They lend themselves so well to episodic television: high emotions, larger-than-life characters, jeopardy, sudden arrivals and exits of characters plus all kinds of power games. Prisoner, Oz, Wentworth, Bad Girls, and Prison Break have all been popular hits.
The latest is Orange is the New Black by Jenji Kohan (Weeds).
The title pertains to the colour of the prison uniforms worn by new inmates. In the first episode of this US drama it’s Piper Chapman (Taylor Schilling) sporting the new attire, and effectively becoming the audience’s eyes into a women’s federal prison in Litchfield, New York.
She seems like the perfect wife to Larry (Jason Biggs), attractive, intelligent, confident. So it’s perplexing to see her voluntarily checking into the prison. What could she have possibly done?
Suffice to say she has no experience behind bars and her stint isn’t likely to be a short one. On the inside everyone is referred to by surname. The shower floors are riddled with germs. There’s same-sex acts behind closed doors. Racial tension and violence simmer. And trust is a commodity easily exchanged.
But Chapman’s biggest mistake comes in a passing comment in the dining room when she criticises the prison food. It turns out one of her fellow prisoners, Red (Kate Mulgrew), is also the head cook and she’s not happy.
Red gets her revenge by serving up the most unsavoury of meals to Chapman before instructing her team not to give her any more food. Everyone knows Chapman is being quietly starved, and complies with the decree.
The episode also features various flashbacks that show us more of Chapman’s life with Larry, including how she came to break the law. These scenes aren’t as engaging as those in the prison, but they do inform us more on her character.
It’s a device that will be used in subsequent episodes, with the second ep showing us how Red’s life married to a shady Russian businessman led to her incarceration. Wentworth similarly used flashbacks to show the back-history of its key characters.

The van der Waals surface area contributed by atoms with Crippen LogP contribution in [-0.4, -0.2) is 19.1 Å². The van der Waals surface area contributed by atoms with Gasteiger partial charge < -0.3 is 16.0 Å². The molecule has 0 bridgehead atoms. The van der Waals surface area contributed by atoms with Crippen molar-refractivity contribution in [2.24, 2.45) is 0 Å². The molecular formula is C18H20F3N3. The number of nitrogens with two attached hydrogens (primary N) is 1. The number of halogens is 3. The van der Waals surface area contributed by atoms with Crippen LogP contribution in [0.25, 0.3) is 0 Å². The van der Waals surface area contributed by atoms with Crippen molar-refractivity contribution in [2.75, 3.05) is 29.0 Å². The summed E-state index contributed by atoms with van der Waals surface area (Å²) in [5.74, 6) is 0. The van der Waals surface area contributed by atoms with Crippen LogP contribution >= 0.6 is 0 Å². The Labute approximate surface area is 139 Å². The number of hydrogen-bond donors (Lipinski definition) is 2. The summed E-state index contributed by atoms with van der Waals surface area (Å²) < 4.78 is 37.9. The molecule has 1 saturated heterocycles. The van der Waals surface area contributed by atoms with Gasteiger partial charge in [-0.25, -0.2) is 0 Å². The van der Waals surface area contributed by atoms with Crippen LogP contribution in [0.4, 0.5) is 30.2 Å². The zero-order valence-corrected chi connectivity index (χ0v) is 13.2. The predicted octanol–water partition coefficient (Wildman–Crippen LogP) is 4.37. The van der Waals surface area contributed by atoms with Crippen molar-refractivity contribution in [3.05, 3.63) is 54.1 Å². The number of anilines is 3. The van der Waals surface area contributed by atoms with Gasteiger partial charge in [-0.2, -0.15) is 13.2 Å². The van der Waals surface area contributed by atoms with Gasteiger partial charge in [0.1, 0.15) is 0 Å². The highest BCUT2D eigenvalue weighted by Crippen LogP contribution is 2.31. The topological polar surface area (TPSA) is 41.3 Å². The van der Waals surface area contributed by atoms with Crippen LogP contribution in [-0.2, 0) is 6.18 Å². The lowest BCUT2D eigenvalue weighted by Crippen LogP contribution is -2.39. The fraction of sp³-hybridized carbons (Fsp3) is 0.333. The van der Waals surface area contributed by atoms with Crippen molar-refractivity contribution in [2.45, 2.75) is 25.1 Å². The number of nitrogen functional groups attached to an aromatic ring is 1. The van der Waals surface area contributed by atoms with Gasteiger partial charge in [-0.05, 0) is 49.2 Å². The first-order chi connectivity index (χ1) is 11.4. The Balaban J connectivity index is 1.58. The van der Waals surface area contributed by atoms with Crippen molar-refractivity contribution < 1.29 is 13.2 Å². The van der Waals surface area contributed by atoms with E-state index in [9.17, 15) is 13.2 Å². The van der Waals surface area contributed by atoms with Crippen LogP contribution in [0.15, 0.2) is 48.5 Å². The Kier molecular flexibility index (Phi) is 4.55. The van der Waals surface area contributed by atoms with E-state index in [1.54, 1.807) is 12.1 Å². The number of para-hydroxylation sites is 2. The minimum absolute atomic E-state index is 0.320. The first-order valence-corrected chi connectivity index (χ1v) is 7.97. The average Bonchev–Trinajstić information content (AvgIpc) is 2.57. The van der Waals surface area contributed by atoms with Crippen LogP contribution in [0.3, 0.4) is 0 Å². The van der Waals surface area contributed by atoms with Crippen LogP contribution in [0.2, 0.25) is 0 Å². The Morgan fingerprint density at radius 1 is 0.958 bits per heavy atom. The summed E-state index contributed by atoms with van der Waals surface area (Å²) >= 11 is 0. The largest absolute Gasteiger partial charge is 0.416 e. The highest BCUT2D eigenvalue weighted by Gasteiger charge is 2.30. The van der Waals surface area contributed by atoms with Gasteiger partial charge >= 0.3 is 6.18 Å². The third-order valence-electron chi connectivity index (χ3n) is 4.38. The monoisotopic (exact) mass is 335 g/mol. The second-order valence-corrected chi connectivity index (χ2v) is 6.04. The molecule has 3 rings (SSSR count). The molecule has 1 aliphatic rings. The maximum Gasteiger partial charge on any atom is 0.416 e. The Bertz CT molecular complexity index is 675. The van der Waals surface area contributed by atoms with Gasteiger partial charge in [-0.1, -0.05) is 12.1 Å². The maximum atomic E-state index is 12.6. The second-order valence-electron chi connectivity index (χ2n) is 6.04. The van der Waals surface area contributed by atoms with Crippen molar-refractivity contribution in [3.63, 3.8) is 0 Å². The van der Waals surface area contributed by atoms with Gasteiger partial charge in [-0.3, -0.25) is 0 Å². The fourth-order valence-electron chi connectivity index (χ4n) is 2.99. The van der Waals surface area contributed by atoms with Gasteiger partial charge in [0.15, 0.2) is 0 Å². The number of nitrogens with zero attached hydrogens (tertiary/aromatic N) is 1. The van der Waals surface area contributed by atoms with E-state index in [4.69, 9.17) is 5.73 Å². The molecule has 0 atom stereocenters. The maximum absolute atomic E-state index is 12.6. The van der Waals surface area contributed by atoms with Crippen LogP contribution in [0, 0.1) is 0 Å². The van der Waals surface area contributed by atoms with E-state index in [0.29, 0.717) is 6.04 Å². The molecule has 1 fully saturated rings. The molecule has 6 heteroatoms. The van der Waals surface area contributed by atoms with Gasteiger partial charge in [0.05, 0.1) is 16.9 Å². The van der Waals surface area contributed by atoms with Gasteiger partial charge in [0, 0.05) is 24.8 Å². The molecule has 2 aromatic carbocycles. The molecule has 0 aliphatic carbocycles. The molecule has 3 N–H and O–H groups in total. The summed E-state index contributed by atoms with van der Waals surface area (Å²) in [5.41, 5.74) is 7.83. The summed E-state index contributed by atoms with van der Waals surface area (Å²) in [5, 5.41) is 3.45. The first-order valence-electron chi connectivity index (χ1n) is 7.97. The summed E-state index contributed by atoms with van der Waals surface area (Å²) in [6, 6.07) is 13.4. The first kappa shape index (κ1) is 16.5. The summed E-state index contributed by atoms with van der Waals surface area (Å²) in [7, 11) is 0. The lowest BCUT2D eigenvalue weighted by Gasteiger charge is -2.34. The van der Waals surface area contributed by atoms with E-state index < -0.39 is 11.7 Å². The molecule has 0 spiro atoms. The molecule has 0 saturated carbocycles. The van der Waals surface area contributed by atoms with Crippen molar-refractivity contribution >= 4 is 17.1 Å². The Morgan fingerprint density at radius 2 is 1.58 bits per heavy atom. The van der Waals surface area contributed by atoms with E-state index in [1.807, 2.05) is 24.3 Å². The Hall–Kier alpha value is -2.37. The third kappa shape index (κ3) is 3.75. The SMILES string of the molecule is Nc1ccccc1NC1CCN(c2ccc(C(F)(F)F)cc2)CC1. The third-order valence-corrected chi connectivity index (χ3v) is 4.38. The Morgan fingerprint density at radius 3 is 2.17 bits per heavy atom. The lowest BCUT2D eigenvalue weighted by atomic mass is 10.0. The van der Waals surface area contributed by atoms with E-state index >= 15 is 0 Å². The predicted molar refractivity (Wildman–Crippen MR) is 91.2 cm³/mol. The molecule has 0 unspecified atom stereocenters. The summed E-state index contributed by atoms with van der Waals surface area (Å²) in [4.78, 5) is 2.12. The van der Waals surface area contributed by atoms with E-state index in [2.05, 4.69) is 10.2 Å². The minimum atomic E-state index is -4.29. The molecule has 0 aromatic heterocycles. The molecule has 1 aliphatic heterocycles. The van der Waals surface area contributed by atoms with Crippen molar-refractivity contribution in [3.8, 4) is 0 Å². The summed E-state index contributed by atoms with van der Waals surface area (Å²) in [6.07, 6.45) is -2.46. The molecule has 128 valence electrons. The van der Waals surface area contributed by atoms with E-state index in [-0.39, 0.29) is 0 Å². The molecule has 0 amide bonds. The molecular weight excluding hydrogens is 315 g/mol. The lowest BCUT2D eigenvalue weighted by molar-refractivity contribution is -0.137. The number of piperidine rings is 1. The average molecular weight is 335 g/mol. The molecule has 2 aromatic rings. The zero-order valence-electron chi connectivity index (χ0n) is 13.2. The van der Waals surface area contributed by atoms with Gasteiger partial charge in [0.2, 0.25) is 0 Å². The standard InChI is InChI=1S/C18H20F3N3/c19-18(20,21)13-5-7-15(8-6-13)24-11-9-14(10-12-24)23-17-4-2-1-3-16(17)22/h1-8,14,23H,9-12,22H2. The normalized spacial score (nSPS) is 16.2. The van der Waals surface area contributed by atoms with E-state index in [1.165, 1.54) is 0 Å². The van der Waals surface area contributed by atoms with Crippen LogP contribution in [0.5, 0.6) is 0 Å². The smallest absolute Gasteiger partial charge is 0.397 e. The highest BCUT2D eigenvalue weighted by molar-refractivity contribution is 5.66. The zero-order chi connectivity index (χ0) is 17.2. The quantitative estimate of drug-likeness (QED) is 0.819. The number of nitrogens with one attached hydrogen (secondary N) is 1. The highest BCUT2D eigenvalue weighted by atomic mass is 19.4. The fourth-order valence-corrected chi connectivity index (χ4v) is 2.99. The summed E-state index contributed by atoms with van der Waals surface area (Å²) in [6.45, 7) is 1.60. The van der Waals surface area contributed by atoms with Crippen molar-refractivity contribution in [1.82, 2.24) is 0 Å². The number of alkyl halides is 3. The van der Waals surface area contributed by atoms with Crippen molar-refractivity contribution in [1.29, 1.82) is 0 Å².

Schilling, best known for the short-lived medical series Mercy, is excellent as Piper Chapman. She is well-cast as a sympathetic character, the prison newbie who is going to tough it in harsh circumstances.
I found it hard to believe Kate Mulgrew as the Red Russian with a feigned accent, having seen her work in so many other US shows, including Star Trek: Voyager. She’s just one of the kooky misfits in this drama, comprised by a strong ensemble cast including Australian actress Yael Stone (Lorna Morello). In this mad-house where the staff are as unhinged as the inmates, Chapman emerges as the most adjusted character of all.
But while Orange certainly grabs from the get-go, I’m yet to see a prison series match the realism and confronting nature of HBOS’ excellent Oz. Orange is the New Black sits roughly on the same page as Wentworth in terms of how far it is prepared to go in its adult content. It’s a tough customer, but is selective about the punch of its language, violence and nudity (I don’t recall any), with a lighter, offbeat side to its storytelling.
However, Kohan’s previous work with Weeds demonstrated her ability to juggle bittersweet stories and there’s every indication of a dark, resonant edge to her latest offering that makes this ultimately worthwhile.
Orange is the New Black airs 8:30pm Wednesday on Showcase.